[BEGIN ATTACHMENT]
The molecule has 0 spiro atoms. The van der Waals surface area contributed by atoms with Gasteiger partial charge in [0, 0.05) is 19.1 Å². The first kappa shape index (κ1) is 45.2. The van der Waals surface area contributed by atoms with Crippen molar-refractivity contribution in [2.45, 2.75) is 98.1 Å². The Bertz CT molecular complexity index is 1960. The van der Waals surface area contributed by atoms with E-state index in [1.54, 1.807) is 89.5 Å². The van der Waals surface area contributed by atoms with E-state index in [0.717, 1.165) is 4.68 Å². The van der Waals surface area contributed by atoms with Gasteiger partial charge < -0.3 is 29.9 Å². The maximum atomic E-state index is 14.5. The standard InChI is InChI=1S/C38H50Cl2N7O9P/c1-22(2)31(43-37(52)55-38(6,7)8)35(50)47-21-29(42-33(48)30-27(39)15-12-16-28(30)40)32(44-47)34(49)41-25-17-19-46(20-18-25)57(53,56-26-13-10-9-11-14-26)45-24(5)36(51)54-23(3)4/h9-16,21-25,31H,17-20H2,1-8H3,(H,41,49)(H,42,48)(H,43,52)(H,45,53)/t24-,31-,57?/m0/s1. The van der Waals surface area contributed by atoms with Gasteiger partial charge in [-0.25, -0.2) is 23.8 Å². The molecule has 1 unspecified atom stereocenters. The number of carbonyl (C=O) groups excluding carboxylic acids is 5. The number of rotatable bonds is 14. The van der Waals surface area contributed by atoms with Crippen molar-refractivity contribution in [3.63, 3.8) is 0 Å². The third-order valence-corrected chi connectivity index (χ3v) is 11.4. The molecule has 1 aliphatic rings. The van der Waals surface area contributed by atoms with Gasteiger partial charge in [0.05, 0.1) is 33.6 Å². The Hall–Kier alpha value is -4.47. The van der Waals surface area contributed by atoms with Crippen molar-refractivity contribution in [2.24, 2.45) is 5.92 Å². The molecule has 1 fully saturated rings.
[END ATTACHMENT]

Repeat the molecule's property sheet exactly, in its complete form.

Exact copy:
The molecule has 0 spiro atoms. The van der Waals surface area contributed by atoms with Gasteiger partial charge in [0, 0.05) is 19.1 Å². The first kappa shape index (κ1) is 45.2. The van der Waals surface area contributed by atoms with Crippen molar-refractivity contribution in [2.45, 2.75) is 98.1 Å². The Bertz CT molecular complexity index is 1960. The van der Waals surface area contributed by atoms with E-state index in [1.54, 1.807) is 89.5 Å². The van der Waals surface area contributed by atoms with E-state index in [0.717, 1.165) is 4.68 Å². The van der Waals surface area contributed by atoms with Gasteiger partial charge < -0.3 is 29.9 Å². The maximum atomic E-state index is 14.5. The standard InChI is InChI=1S/C38H50Cl2N7O9P/c1-22(2)31(43-37(52)55-38(6,7)8)35(50)47-21-29(42-33(48)30-27(39)15-12-16-28(30)40)32(44-47)34(49)41-25-17-19-46(20-18-25)57(53,56-26-13-10-9-11-14-26)45-24(5)36(51)54-23(3)4/h9-16,21-25,31H,17-20H2,1-8H3,(H,41,49)(H,42,48)(H,43,52)(H,45,53)/t24-,31-,57?/m0/s1. The van der Waals surface area contributed by atoms with Gasteiger partial charge in [-0.25, -0.2) is 23.8 Å². The molecule has 1 unspecified atom stereocenters. The number of carbonyl (C=O) groups excluding carboxylic acids is 5. The number of rotatable bonds is 14. The van der Waals surface area contributed by atoms with Crippen molar-refractivity contribution in [3.63, 3.8) is 0 Å². The third-order valence-corrected chi connectivity index (χ3v) is 11.4. The molecule has 1 aliphatic rings. The van der Waals surface area contributed by atoms with Gasteiger partial charge in [0.05, 0.1) is 33.6 Å². The Hall–Kier alpha value is -4.47. The van der Waals surface area contributed by atoms with Crippen molar-refractivity contribution in [2.24, 2.45) is 5.92 Å². The molecule has 1 fully saturated rings.